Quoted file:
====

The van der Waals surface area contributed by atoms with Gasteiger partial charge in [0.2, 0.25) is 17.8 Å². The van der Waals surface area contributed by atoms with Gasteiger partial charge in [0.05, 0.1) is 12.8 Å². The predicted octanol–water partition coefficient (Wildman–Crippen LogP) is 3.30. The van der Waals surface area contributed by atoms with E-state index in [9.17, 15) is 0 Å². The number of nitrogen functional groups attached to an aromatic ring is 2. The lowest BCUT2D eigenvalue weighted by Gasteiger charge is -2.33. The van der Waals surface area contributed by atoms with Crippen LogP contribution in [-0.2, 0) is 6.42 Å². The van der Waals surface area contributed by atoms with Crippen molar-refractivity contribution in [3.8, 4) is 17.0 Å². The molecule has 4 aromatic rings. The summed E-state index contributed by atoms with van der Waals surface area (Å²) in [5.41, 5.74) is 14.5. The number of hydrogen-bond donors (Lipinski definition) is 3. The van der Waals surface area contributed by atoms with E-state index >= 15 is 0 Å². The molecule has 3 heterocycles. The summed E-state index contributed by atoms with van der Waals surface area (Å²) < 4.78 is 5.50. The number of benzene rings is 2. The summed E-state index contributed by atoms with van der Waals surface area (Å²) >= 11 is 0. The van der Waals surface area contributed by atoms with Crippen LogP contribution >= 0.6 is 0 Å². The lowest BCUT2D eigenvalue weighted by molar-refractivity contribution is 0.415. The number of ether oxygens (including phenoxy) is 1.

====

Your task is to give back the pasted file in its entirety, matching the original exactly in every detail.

The van der Waals surface area contributed by atoms with Gasteiger partial charge in [0.2, 0.25) is 17.8 Å². The van der Waals surface area contributed by atoms with Gasteiger partial charge in [0.05, 0.1) is 12.8 Å². The predicted octanol–water partition coefficient (Wildman–Crippen LogP) is 3.30. The van der Waals surface area contributed by atoms with E-state index in [9.17, 15) is 0 Å². The number of nitrogen functional groups attached to an aromatic ring is 2. The lowest BCUT2D eigenvalue weighted by Gasteiger charge is -2.33. The van der Waals surface area contributed by atoms with Crippen LogP contribution in [-0.2, 0) is 6.42 Å². The van der Waals surface area contributed by atoms with Crippen molar-refractivity contribution in [3.8, 4) is 17.0 Å². The molecule has 4 aromatic rings. The summed E-state index contributed by atoms with van der Waals surface area (Å²) in [5.41, 5.74) is 14.5. The number of hydrogen-bond donors (Lipinski definition) is 3. The van der Waals surface area contributed by atoms with E-state index >= 15 is 0 Å². The molecule has 3 heterocycles. The summed E-state index contributed by atoms with van der Waals surface area (Å²) < 4.78 is 5.50. The number of benzene rings is 2. The summed E-state index contributed by atoms with van der Waals surface area (Å²) >= 11 is 0. The van der Waals surface area contributed by atoms with Crippen LogP contribution >= 0.6 is 0 Å². The lowest BCUT2D eigenvalue weighted by molar-refractivity contribution is 0.415. The number of ether oxygens (including phenoxy) is 1.